The locally marketed Controlice range is a non-toxic alternative. Controlice Hair Hygiene is a clinically tested formula with a natural oil base that contains no chemicals or poison but kills head lice effectively.
Controlice Head Rinse Lotion is odourless and colourless. The dimethicone-based formula kills the lice mechanically by wrapping them up. The lotion is left on overnight and washed out with shampoos the next morning. Lice cannot get resistant to these formulas. It is important to repeat head lice treatments within a seven day period to prevent re-infestation.
To eliminate all lice and successfully prevent re-infection, wash all clothing, towels and bed linen in hot, soapy water, and dry them in a hot dryer. You can also disinfect bedding and other items such as hats and clothing by placing them in a sealed plastic bag for 14 days; the nits will hatch in about a week and die of starvation. Brushes and combs can be disinfected by soaking them in hot, soapy water for 10 minutes.
If you prefer to avoid the use of insecticides, try a 'combing only' technique. Wash the hair with an ordinary shampoo and conditioner and leave wet. With a fine-toothed comb, stroke slowly outward from the roots through one lock of hair at a time. Lice will land on the back of the comb, get caught between the teeth, or fall off. Space at least 30 strokes over the head. Repeat every three days. Because new-born lice do not lay eggs for the first week, all lice should disappear after about two weeks of combing.
When to call your doctor?
Most lice can be treated with non prescription shampoo. However, if the treatment does not work and symptoms become worse contact your doctor who will be able to prescribe something stronger.
If you are pregnant don't use any treatment without speaking to your doctor first. If the areas on your scalp become infected due to scratching speak to your doctor.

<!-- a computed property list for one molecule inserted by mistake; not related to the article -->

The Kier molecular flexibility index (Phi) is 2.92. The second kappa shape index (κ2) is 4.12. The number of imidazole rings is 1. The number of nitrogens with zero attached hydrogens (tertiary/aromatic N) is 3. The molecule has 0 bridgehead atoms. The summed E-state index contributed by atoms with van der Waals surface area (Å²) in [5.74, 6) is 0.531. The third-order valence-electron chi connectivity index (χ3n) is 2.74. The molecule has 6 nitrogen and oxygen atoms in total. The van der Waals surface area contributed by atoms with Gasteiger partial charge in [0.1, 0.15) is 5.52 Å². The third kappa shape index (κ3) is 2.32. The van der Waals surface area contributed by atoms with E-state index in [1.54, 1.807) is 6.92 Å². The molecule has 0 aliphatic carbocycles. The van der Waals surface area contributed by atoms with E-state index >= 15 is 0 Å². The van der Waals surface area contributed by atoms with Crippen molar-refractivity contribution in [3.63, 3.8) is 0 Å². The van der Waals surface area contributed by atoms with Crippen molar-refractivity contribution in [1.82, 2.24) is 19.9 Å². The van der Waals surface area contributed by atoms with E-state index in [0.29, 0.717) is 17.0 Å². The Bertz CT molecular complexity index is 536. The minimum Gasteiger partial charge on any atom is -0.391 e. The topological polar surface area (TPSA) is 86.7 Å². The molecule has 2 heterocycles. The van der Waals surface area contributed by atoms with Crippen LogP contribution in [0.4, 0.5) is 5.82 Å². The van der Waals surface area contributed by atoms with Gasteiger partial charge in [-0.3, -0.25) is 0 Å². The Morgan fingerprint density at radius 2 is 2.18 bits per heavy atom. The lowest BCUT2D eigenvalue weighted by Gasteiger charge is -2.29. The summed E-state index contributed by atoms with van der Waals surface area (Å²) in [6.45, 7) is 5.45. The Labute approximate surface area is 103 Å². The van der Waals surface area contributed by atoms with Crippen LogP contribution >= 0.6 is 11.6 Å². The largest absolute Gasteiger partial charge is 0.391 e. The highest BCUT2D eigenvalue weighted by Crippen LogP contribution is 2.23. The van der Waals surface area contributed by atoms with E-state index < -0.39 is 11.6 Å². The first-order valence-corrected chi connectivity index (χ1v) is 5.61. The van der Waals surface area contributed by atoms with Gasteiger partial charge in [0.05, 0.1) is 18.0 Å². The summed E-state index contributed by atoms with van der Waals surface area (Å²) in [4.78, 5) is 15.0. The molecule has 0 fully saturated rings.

Preventing head lice
Prevention of head lice is difficult, especially among children, since lice spread quickly from head to head. If you discover lice on your child, notify school or day-care authorities immediately, since classmates are likely to be infected. Infected children should be kept home from school until they are treated.
Here are some tips on preventing lice:
- Teach children not to share personal items such as brushes, combs and caps
- Wash hairbrushes, combs, hair clips and bands in very hot, soapy water, or soak them in rubbing alcohol for an hour at least once a week
- In environments where children are together parents and adults should become familiar with the symptoms of head lice and treat infected children as soon as possible to prevent the spread of lice
- Tying back long hair can prevent the spread of lice and weekly inspection of hair can help you detect any lice early before infestation occurs
The information provided in this article was correct at the time of publishing. At Mediclinic we endeavour to provide our patients and readers with accurate and reliable information, which is why we continually review and update our content. However, due to the dynamic nature of clinical information and medicine, some information may from time to time become outdated prior to revision.